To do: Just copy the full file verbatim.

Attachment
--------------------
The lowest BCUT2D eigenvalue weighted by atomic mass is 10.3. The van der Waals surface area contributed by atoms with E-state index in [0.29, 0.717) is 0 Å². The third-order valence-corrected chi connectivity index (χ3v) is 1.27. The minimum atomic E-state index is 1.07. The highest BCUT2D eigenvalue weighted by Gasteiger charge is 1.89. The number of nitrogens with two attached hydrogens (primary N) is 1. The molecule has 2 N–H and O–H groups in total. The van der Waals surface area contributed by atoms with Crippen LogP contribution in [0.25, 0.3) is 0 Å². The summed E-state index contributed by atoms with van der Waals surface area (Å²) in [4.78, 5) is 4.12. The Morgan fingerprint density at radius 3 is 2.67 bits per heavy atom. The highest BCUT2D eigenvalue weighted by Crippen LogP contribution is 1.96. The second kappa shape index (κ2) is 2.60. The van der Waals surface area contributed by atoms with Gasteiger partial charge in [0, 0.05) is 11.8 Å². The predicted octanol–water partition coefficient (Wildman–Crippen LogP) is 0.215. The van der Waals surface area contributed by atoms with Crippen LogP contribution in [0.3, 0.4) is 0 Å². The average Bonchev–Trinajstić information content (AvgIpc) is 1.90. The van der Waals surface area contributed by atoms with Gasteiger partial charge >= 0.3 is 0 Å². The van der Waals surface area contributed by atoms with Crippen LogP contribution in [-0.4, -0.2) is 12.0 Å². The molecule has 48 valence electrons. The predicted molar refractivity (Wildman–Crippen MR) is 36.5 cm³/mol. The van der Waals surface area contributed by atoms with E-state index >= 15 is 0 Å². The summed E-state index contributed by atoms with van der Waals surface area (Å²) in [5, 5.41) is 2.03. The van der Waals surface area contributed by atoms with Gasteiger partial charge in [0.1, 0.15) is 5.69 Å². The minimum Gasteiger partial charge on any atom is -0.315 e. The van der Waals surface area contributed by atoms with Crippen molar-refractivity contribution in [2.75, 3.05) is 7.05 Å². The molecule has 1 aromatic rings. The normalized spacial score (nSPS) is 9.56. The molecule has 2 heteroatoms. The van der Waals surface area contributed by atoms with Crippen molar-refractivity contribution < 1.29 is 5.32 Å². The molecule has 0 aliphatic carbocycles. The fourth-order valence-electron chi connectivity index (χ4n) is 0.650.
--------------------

The lowest BCUT2D eigenvalue weighted by atomic mass is 10.3. The van der Waals surface area contributed by atoms with E-state index in [0.29, 0.717) is 0 Å². The third-order valence-corrected chi connectivity index (χ3v) is 1.27. The minimum atomic E-state index is 1.07. The highest BCUT2D eigenvalue weighted by Gasteiger charge is 1.89. The number of nitrogens with two attached hydrogens (primary N) is 1. The molecule has 2 N–H and O–H groups in total. The van der Waals surface area contributed by atoms with Crippen LogP contribution in [0.25, 0.3) is 0 Å². The summed E-state index contributed by atoms with van der Waals surface area (Å²) in [4.78, 5) is 4.12. The Morgan fingerprint density at radius 3 is 2.67 bits per heavy atom. The highest BCUT2D eigenvalue weighted by Crippen LogP contribution is 1.96. The second kappa shape index (κ2) is 2.60. The van der Waals surface area contributed by atoms with Gasteiger partial charge in [0, 0.05) is 11.8 Å². The predicted octanol–water partition coefficient (Wildman–Crippen LogP) is 0.215. The van der Waals surface area contributed by atoms with Crippen LogP contribution in [0.3, 0.4) is 0 Å². The average Bonchev–Trinajstić information content (AvgIpc) is 1.90. The van der Waals surface area contributed by atoms with Gasteiger partial charge >= 0.3 is 0 Å². The van der Waals surface area contributed by atoms with Crippen LogP contribution in [-0.4, -0.2) is 12.0 Å². The molecule has 48 valence electrons. The predicted molar refractivity (Wildman–Crippen MR) is 36.5 cm³/mol. The van der Waals surface area contributed by atoms with E-state index >= 15 is 0 Å². The summed E-state index contributed by atoms with van der Waals surface area (Å²) in [5, 5.41) is 2.03. The van der Waals surface area contributed by atoms with Gasteiger partial charge in [0.1, 0.15) is 5.69 Å². The minimum Gasteiger partial charge on any atom is -0.315 e. The van der Waals surface area contributed by atoms with Crippen molar-refractivity contribution in [2.75, 3.05) is 7.05 Å². The molecule has 1 aromatic rings. The normalized spacial score (nSPS) is 9.56. The molecule has 2 heteroatoms. The van der Waals surface area contributed by atoms with Crippen molar-refractivity contribution < 1.29 is 5.32 Å². The molecule has 0 aliphatic carbocycles. The fourth-order valence-electron chi connectivity index (χ4n) is 0.650.